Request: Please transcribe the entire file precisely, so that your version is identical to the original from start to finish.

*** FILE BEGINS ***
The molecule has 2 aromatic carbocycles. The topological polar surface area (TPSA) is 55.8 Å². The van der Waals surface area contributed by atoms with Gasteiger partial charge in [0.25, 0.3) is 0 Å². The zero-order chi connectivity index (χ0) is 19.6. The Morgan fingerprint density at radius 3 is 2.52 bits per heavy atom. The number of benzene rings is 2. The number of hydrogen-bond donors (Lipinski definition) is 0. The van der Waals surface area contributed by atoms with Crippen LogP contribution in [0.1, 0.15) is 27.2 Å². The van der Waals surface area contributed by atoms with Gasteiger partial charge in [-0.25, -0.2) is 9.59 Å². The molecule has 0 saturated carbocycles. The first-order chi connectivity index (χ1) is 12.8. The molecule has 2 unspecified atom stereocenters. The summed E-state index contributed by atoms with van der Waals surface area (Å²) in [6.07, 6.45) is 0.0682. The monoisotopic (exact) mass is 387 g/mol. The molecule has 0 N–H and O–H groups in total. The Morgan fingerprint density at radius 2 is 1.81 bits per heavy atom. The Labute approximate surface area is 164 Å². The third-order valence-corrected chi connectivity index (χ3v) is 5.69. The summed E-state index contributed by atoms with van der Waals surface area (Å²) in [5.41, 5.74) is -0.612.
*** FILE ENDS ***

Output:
The molecule has 2 aromatic carbocycles. The topological polar surface area (TPSA) is 55.8 Å². The van der Waals surface area contributed by atoms with Gasteiger partial charge in [0.25, 0.3) is 0 Å². The zero-order chi connectivity index (χ0) is 19.6. The Morgan fingerprint density at radius 3 is 2.52 bits per heavy atom. The number of benzene rings is 2. The number of hydrogen-bond donors (Lipinski definition) is 0. The van der Waals surface area contributed by atoms with Crippen LogP contribution in [0.1, 0.15) is 27.2 Å². The van der Waals surface area contributed by atoms with Gasteiger partial charge in [-0.25, -0.2) is 9.59 Å². The molecule has 0 saturated carbocycles. The first-order chi connectivity index (χ1) is 12.8. The molecule has 2 unspecified atom stereocenters. The summed E-state index contributed by atoms with van der Waals surface area (Å²) in [6.07, 6.45) is 0.0682. The monoisotopic (exact) mass is 387 g/mol. The molecule has 0 N–H and O–H groups in total. The Morgan fingerprint density at radius 2 is 1.81 bits per heavy atom. The Labute approximate surface area is 164 Å². The third-order valence-corrected chi connectivity index (χ3v) is 5.69. The summed E-state index contributed by atoms with van der Waals surface area (Å²) in [5.41, 5.74) is -0.612.